Historian Jelani Cobb on racism denial: ‘unless you are an actual 2015 slave owner, you don’t qualify as racist’

William Jelani Cobb on Feb. 13, 2013. (Peter Morenus/UConn Photo)
William Jelani Cobb on Feb. 13, 2013. (Peter Morenus/UConn Photo)

A recent CNN/ORC poll  found that the majority of Americans still believe that the Confederate Flag is a symbol of Southern pride and not racism. Among the 1,017 people polled, 57% saw the flag as an expression of pride. Not surprisingly, more white participants, 66% of them, considered the flag to be about Southern pride, while only 17% of the Black participants did. 27% of the white participants and 75% of the Black participants  saw the flag as racist. That’s a pretty big discrepancy. It must be that a lot of Black people are delusional and/ or Highly Sensitive Persons. Or it could be that a lot of white people don’t understand or pretend to not understand racism. I’m going with option two.

Jelani Cobb, a professor of History and the director of the Africana Institute at the University of Connecticut, and a staff writer at The New Yorker, spoke about the distortion of the Confederate Flag, of history, and of the very definition of racism, when he was a guest on my WBAI radio show on Wednesday:

we have engaged in what I called a translucent lie. We know what the symbol [the Confederate Flag] is and we know the circumstances under which the symbol came into existence. When people would say this is heritage, not hate I would always respond by saying what makes you think those two things are mutually exclusive?  Because the racial hatred that we’re talking about is a cornerstone of the heritage that people are trying to avoid or the heritage that people are trying to photoshop. Why does the Confederate flag have the appeal that it has to right wing, white supremacist organizations? If this is in fact about such a benign southern heritage, then why do we see it cropping up in such close proximity to organizations that are avowedly racist.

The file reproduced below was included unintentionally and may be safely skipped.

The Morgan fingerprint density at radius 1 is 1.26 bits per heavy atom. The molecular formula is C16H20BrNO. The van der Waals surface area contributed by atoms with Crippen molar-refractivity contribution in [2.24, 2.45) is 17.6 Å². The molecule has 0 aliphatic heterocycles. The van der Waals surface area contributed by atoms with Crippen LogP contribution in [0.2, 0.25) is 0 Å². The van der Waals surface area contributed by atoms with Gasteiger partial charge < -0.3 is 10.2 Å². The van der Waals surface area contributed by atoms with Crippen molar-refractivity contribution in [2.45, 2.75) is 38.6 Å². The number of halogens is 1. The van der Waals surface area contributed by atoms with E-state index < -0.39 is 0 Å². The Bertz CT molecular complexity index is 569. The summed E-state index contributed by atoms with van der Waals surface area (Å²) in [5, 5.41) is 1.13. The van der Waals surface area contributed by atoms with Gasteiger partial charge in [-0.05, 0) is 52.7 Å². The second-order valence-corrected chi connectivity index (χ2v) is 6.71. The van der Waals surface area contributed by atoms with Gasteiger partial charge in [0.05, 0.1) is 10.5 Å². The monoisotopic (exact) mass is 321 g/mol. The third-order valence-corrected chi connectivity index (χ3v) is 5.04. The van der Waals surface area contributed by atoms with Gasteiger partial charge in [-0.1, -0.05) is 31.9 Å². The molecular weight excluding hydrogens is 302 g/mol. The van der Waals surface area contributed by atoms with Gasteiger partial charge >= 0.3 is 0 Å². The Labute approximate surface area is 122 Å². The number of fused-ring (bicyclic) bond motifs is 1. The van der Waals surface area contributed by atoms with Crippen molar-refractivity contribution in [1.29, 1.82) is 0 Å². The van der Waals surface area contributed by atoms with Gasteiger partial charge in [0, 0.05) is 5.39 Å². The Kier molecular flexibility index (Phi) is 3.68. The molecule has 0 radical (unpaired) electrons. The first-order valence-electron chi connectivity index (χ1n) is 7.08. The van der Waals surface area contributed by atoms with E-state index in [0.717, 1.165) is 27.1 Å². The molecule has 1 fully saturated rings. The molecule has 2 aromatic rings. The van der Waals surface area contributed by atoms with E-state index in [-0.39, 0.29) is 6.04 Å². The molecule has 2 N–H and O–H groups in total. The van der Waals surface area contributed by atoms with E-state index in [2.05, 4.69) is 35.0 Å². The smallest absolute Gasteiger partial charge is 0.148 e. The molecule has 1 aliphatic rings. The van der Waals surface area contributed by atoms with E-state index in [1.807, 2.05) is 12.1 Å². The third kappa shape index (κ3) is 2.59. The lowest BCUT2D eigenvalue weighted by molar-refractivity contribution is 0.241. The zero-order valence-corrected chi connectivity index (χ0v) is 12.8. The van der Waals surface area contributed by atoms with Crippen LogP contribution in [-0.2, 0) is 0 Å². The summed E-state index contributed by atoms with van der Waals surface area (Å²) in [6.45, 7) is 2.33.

Cobb’s point about the white supremacist tendencies found among the most avid defenders of the Confederate flag reminded me of Anna and Nathan Robb, the married couple of Branson, MO, who own Dixie Outfitters, which sells confederate souvenirs, T-shirts and memorabilia. Business at Dixie Outfitters is booming now that retailers like Walmart, Amazon, Sears and eBay have stopped selling Confederate flag merch. Anna is adamant that there is nothing racist or hateful about her store’s confederate tchotchkes. (A tchotchke is the Yiddish word for a trinket. Cobb and I decided it was probably not kosher to combine “confederate” and “tchotchke” but let’s file it under subversive.)  Instead, insists Anna, her store is about

Continue reading….

 

Historian debunks the Confederate Flag debate: it’s not racism vs. heritage, but racist heritage

The South Carolina and American flags fly at half mast as the Confederate flag unfurls below at the Confederate Monument June 18, 2015 in Columbia, South Carolina (AFP Photo/Sean Rayford)
The South Carolina and American flags fly at half mast as the Confederate flag unfurls below at the Confederate Monument June 18, 2015 in Columbia, South Carolina (AFP Photo/Sean Rayford)

Early Saturday filmmaker and activist Bree Newsome scaled the poll in front of the South Carolina Statehouse and took down the Confederate Flag that continues to fly. But don’t worry guys: within the hour, the Flag had been replaced, just in time for an 11AM White Supremacist rally, and Newsome was arrested.

The flag continues to fly despite the calls for its removal, in light of the Charleston shooting, from Republican Gov. Nikki Haley and a group of the state’s top lawmakers.  But the the move requires approval by two-thirds majorities in both chambers of the South Carolina Legislature.

In a statement Newsome said, “It’s time for a new chapter where we are sincere about dismantling white supremacy and building toward true racial justice and equality.”

And yet, the idea that the Confederate Flag represents anything but racism persists. Historian Claire Potter, a professor at the New School, joined me on my new radio show and she spoke about the false dichotomy, which presents the flag as a symbol of (A) racism or (B) heritage. She referred to a New York Times article which read,

… many say it is a symbol of the South’s heritage, culture and military pride and can be displayed without any sense of racism.

Does displaying the flag show historic appreciation, or is it a symbol of a reviled era, that breeds racism and should not be officially approved?

Continue Reading…